It's almost a prosaic cliche that university students take a shine to Klimt as their first art history discovery (see Buffy the Vampire Slayer season 4 first episode wherein vampires have a wagering tally of Klimt's "The Kiss" versus Monet's "Waterlilies" posters kept as trophies from the freshmen they kill) but Klimt has been a personal favorite since a UCLA art teacher of mine in 1970 pointed out to our class that the very realistic understanding of human physiognomy anchored all the wild stuff. And how ineffably wonderful that so idiosyncratic a visual artist as Klimt has remained so universally liked...

 a detail from Klimt's "Beethoven Frieze," 1902, wall mural for Secessionist Exhibit

The Belvedere museum was being remodeled with one time I was in Vienna with its Klimt collection truncated drastically for public viewing. Yes, they exhibited this painting and about 7 others (about 16 feet high up an entry wall precluding any close inspection,) but I also had wanted to see Klimt's landscapes which reproduce as poorly in print as the magnificent gold portraits. Klimt landscapes were the other types of paintings referred to in the lawsuit.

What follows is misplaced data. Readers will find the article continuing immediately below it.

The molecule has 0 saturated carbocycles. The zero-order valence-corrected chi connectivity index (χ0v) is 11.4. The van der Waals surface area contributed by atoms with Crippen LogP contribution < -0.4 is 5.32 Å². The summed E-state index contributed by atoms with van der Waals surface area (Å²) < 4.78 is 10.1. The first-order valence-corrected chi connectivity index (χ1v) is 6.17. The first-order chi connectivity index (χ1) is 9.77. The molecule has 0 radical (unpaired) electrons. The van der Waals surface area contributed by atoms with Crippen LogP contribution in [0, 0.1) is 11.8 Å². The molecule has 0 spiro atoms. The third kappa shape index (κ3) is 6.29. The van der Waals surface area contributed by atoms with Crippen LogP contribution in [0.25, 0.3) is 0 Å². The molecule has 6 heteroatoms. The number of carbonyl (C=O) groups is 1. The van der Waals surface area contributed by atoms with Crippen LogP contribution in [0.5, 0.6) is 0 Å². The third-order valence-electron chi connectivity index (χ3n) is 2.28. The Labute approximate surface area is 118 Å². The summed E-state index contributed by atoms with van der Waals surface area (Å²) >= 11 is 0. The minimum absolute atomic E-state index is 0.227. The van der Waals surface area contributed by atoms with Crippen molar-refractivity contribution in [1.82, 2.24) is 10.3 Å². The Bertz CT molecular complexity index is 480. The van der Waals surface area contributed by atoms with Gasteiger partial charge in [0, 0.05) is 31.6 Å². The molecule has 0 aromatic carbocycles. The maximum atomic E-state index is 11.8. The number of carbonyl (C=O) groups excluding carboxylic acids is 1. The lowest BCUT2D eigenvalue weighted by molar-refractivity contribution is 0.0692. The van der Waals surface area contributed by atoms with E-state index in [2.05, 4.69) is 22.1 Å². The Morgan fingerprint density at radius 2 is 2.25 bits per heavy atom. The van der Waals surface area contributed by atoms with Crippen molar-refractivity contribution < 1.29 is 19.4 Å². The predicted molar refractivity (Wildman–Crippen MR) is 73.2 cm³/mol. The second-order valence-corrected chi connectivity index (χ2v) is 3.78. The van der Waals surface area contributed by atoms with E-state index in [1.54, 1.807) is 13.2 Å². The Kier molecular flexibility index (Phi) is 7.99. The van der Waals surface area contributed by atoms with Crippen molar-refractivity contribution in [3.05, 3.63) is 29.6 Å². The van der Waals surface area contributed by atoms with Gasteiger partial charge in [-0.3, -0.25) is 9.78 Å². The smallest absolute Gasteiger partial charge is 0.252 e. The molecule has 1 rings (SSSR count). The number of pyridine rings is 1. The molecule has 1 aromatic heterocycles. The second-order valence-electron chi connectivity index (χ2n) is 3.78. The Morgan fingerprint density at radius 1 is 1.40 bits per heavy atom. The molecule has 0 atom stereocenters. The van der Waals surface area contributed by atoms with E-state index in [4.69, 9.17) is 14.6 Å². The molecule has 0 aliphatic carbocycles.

Klimt, Birnbaum (pear tree) 1903, oil on canvas

So much of Klimt's legacy was incinerated into oblivion by the Nazis during WWII (the "Nero Decree," if we can't have it no one else can either.) The following works,"Schubert at the piano," 1899, oil on canvas, and "Two Girlfriends," 1916, oil on canvas exist only in photographs. (Thank goodness for Kodachrome's early invention.) But... if only the other 18 or so destroyed Klimt paintings had been photographed in high-res Kodachrome as well, the greatest loss being Klimt's three 14-ft. murals with crazed but beautiful symbolism. Only black and white photos exist of these, much digitally enhanced and restored for recent publications.
↑vestigial black and white photos of the three incinerated Klimt university murals...

Addenda vis a vis the film's lawsuit premise: although the paintings' eventual sales proceeds were divided among several heirs, Ms. Altmann's portions mainly went to her own foundation and to charities such as The Holocaust Museum, as did those of her attorney E. Randol Schöenberg's. The latter has done much good work in other legal arenas of art restitution as well.

 For further reading, another bigtime recommend-- the most substance you'll find on the Altmann Klimt paintings story emanates from the actual source book of Woman in Gold, Lady in Gold by Anne-Marie O'Connor. Carefully researched, it details every single person in the cast of characters, from the Bloch and Bauer families to which Nazis were assigned to what survivors, plus everything that happened to persons and paintings alike. For anyone interested in any major art masterpiece and its context in history, this book skillfully brings every protagonist back to life within the dazzling sweep of life and culture in Fin du Siecle Vienna and beyond.

**Saskia Post scene:
***Helen Mirren scene: